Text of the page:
Lately, I’ve been deviating from my .NET ways to do a small website for my brother-in-law during my spare time. He works for a artistic iron works company and they were looking for a simple visual refresh to replace their 90’s era, MS FrontPage website.
I haven’t had much experience with Joomla, but I ended up choosing it because they have a dreamhost account and joomla is a one click install. I knew it was a big name in the CMS world, and even knew someone who makes his living off Joomla sites, so I figured it had to be pretty good. Frankly, after building out much of this site in it, I’m not impressed. The UI is clunky and not even intuitive for a techy like me. The documentation is sparse at the api level. And the extension development model seems to rely fair to heavily on static methods and singletons. But what irked me the most about Joomla is how difficult it was to get a solid automated integration test up and running. Hopefully what I document here will save someone else my pain later.
Before getting to the technical how-to though, a little bit of background on why I think this is important. In the last year I’ve become a huge proponent of automated testing. In general, when I start on a new project or feature now, the first thing I do is spin up my test project. This is especially true when I’m integrating with some sort of external framework, particularly when that framework lacks solid documentation. A good set of quickly executing automated integration tests are the fastest way to vet my assumptions about how a framework behaves with reality.
So that’s what I set out to create when I realized I would need to develop a joomla module. The goal of my module was simple. I was using the K2 joomla extension to let my users create photogalleries. I wanted a rollup module that would take the first photo from every gallery in the site, and render a slideshow out of those, with links back to each individual gallery. Following the guides I found on module development, I created a helper.php file to do the heavy lifting. Then I set out to create a test project to test that implementation.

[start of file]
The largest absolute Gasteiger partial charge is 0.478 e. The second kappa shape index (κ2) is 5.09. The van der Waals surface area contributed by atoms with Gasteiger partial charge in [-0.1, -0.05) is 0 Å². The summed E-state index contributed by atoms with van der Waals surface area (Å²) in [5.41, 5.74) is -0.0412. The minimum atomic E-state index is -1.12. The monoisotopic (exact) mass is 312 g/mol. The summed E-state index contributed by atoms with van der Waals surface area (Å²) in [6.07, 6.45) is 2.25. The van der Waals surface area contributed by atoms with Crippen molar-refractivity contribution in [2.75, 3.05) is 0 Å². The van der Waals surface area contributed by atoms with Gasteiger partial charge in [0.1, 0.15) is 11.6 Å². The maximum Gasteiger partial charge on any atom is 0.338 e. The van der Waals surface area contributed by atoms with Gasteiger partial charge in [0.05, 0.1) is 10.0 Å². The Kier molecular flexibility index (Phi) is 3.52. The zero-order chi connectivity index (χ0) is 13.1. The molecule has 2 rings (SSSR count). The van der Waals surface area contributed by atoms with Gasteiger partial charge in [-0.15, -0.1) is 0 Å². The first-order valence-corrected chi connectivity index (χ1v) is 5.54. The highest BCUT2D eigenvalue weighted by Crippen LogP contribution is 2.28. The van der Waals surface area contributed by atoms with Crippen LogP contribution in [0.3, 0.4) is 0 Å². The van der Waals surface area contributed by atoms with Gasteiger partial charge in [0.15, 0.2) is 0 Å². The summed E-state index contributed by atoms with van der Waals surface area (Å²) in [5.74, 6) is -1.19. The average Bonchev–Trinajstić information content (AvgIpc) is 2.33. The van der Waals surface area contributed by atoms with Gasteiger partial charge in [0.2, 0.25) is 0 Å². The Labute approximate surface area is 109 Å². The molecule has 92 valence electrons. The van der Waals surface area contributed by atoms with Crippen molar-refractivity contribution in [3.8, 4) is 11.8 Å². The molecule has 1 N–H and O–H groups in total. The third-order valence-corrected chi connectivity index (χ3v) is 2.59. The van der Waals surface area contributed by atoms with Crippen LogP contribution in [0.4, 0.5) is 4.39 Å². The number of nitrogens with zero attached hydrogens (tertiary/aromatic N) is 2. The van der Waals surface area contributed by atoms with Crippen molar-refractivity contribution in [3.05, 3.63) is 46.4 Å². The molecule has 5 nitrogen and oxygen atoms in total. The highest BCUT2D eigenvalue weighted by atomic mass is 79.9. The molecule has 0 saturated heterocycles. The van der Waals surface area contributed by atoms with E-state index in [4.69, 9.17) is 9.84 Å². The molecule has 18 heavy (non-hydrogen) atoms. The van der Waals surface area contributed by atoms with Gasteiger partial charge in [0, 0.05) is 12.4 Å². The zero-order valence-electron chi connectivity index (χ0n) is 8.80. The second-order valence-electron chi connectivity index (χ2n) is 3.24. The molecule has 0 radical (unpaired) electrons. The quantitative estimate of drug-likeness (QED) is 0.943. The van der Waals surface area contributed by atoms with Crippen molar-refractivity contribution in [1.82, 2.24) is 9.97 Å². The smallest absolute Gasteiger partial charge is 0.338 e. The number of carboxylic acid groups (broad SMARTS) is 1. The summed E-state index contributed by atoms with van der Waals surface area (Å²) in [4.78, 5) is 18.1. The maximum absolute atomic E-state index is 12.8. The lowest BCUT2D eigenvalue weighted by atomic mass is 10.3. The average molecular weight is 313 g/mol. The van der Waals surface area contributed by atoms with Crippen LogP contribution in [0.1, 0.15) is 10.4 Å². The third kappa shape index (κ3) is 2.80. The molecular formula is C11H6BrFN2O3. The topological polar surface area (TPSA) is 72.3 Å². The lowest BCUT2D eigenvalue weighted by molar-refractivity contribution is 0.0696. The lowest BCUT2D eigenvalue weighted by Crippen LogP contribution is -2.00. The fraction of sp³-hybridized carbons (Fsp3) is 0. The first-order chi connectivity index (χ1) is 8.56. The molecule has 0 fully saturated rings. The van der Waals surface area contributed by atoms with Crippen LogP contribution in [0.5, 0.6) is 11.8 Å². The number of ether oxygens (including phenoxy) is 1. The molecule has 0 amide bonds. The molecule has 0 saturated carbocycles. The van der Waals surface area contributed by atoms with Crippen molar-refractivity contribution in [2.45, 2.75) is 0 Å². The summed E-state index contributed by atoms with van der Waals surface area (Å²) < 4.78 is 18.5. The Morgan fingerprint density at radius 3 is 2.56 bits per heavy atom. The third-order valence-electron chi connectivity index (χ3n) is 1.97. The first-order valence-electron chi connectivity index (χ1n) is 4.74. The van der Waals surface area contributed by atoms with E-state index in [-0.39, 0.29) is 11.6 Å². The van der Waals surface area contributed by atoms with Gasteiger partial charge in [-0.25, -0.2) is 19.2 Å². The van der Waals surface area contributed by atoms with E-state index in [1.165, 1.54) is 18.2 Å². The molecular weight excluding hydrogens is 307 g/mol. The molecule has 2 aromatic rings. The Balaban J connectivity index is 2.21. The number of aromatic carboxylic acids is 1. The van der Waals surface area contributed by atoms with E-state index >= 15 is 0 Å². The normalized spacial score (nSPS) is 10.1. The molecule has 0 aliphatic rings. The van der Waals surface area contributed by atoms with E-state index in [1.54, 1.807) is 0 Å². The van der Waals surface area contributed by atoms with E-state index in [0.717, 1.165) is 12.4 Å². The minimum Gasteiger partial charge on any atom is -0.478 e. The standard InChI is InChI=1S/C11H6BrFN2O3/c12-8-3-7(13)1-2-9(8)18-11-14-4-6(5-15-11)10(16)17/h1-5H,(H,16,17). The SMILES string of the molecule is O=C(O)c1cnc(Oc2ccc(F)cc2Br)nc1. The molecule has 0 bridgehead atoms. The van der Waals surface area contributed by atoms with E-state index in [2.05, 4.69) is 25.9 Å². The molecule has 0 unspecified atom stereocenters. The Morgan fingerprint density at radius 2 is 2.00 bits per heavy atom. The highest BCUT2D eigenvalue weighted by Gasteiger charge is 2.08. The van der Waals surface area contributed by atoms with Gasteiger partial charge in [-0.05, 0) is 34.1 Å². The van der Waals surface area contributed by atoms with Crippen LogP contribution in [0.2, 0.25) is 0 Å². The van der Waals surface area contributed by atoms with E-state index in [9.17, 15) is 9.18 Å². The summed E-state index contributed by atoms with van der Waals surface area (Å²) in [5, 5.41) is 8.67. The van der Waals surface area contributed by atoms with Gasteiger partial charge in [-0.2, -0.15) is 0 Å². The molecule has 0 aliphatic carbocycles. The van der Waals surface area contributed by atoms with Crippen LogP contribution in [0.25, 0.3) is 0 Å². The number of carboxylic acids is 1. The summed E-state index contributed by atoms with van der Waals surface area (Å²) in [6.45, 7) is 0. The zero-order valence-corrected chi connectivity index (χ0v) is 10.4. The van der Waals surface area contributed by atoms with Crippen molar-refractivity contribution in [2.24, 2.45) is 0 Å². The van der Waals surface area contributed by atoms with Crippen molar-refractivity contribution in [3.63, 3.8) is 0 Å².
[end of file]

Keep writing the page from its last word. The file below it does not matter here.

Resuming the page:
The first sign that something was wrong, was that I couldn’t find anyone else who had tacked the same problem on google. There was a little bit about building custom applications on top of joomla, but nothing about testing. So I figured I’d just setup phpunit and hope for the best.
Right off the bat, the framework started fighting me. PHPUnit failed with no error message, just silently not running. I went back to the article on custom applications and that got me part way there, but I still had to struggle with a whole slew of missing dependency and undefined variable issues.
Eventually I got it to work with the following lines at the start of the of the file.
define('JPATH_PLATFORM', JPATH_BASE . '/libraries');
require_once JPATH_BASE . '/includes/defines.php';
require_once JPATH_BASE . '/includes/framework.php';
jimport( 'joomla.environment.request' );
$_SERVER['HTTP_HOST'] = "localhost";
const K2_JVERSION = 16;
Even this didn’t give me everything I needed. I kept getting infinite loop errors. Googling for that lead me to a link on github where somebody had fixed a similar error in Joomla. It turns out the actual error was in joomla’s exception throwing mechanism. Whenever Joomla tried to throw an error in the integration test, it got caught in an infinite loop and just reported the generic infinite loop exception.
Since this testing was on a dev machine, I decided the easiest fix would be to edit the joomla files themselves to print out the stack trace whenever and infinite loop detected. The file I edited was /libraries/joomla/error/error.php, replacing the generic error message on line 201 with the code to print a full backtrace
Only after all that could I successfully run an automated integration test against joomla.
I don’t want to criticize a platform I’ve done so little with, but the complete lack of documentation on basic automated testing doesn’t speak highly of the development enviroment Joomla has created. I hope this contribution helps someone else in my boat at least get started, and the joomla devs start thinking about how to bake this sort of testing process into the platform more directly.